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Post office chiefs accused of ‘cutting off their nose to spite our face’ in Parliamentary debate

PUBLISHED: 14:33 31 October 2013 | UPDATED: 11:06 04 November 2013

Islington North MP Jeremy Corbyn

Islington North MP Jeremy Corbyn

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Post office chiefs were accused of cutting of their nose to spite people’s faces as fears over closures in Islington entered the UK’s corridors of power.

Post office chiefs were accused of cutting of their nose to spite people’s faces as fears over closures in Islington entered the UK’s corridors of power.

MP Jeremy Corbyn called a debate in the Houses of Parliament on Tuesday to discuss the future of the borough’s Post Office’s, including a plan to merge the Highbury Corner and Upper Street branches.

He also questioned Post Office claims that the Holloway Road branch, which could be closed and moved into an existing shop, loses £215,000 a year in property costs, when the London Bridge branch, in central London, only loses £109,000.

Speaking in Westminster Hall, the Islington North MP said: “[The Holloway Road branch] is a very busy building, and queues frequently come out of the door on to the street.

“Bizarrely, the Post Office claims that that branch loses money, which is hard to see when the building is completely full the whole time. “

He added: “I have a constant frustration on meeting with the Post Office: a lack of imagination and ambition for the development of the post office network. It seems to have an agenda of closing down branches and diminishing the network.”

Emily Thornberry, MP for Islington South and Finsbury, said Islington Council had offered the Post Office £2million to rebuild the temporary Highbury Corner site, but “in its wisdom, Post Office turned that offer down”.

She said: “How much more can it try to destroy its business than it has done over the past five or 10 years in Islington? If I sound fed up, you should hear what my constituents have to say.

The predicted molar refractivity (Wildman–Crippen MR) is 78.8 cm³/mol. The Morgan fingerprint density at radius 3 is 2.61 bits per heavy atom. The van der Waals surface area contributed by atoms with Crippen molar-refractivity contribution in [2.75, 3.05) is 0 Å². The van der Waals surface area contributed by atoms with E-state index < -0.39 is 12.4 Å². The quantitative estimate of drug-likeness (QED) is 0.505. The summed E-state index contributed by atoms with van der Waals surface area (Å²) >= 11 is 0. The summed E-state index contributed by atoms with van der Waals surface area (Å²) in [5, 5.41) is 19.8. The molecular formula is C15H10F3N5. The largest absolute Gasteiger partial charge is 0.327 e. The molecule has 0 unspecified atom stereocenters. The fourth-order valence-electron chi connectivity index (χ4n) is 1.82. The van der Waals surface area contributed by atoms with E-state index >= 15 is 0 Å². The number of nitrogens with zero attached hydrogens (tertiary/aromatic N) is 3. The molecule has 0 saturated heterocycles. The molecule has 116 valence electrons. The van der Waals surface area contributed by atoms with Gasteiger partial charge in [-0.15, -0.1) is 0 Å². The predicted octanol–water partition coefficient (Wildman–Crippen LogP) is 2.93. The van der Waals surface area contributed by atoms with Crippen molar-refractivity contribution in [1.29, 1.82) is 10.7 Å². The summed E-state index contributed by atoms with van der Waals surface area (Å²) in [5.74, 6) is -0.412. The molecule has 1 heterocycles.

“People already queue outside in the rain at both Highbury Corner and Upper street post offices,” she added. “People do not go to the post office because they do not have 45 minutes to queue. The Post Office is cutting off its nose to spite our face. It must get a grip and show some leadership and vision must get a grip and show some vision.”

MP Jo Swinson, under secretary of state for postal affairs, replied: “We all know that there is heightened local concern following the previous closure programmes in 2003 and 2008.

She added: “People do not have 45 minutes to stand in a queue at a post office. That is why some of the changes we are making, including longer opening hours, should help to put the Post Office on a much firmer and more sustainable footing.“

Miss Swinson was unable to say unable to say how much money the Post Office got when it sold the Upper Street branch and sorting office, but confirmed that even if no buyer came in for the Holloway Branch, “the Post Office will not be able just to get rid of the existing post office – it would not be possible for it to do that”.

A Post Office spokesman said: “The Post Office is absolutely committed to maintaining high levels of services for people in the area.”

The consultation on the Highbury Corner and Upper Street merger will run until December 27.


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